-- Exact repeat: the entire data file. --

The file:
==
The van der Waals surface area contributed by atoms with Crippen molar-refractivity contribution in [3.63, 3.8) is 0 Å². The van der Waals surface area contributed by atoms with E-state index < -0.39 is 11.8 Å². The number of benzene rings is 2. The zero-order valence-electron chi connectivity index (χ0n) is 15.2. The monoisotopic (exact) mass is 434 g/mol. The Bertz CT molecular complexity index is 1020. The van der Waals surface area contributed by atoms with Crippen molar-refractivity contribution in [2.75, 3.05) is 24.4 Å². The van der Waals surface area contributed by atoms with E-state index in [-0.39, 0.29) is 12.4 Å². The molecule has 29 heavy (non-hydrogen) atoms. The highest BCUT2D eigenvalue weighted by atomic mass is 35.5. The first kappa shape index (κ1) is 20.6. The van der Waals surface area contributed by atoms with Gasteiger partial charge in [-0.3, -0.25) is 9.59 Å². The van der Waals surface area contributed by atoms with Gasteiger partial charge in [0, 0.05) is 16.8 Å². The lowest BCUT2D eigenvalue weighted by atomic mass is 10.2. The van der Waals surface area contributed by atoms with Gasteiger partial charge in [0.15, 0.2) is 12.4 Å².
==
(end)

The van der Waals surface area contributed by atoms with Crippen molar-refractivity contribution in [3.63, 3.8) is 0 Å². The van der Waals surface area contributed by atoms with E-state index < -0.39 is 11.8 Å². The number of benzene rings is 2. The zero-order valence-electron chi connectivity index (χ0n) is 15.2. The monoisotopic (exact) mass is 434 g/mol. The Bertz CT molecular complexity index is 1020. The van der Waals surface area contributed by atoms with Crippen molar-refractivity contribution in [2.75, 3.05) is 24.4 Å². The van der Waals surface area contributed by atoms with E-state index in [-0.39, 0.29) is 12.4 Å². The molecule has 29 heavy (non-hydrogen) atoms. The highest BCUT2D eigenvalue weighted by atomic mass is 35.5. The first kappa shape index (κ1) is 20.6. The van der Waals surface area contributed by atoms with Gasteiger partial charge in [-0.3, -0.25) is 9.59 Å². The van der Waals surface area contributed by atoms with Gasteiger partial charge in [0, 0.05) is 16.8 Å². The lowest BCUT2D eigenvalue weighted by atomic mass is 10.2. The van der Waals surface area contributed by atoms with Gasteiger partial charge in [0.15, 0.2) is 12.4 Å².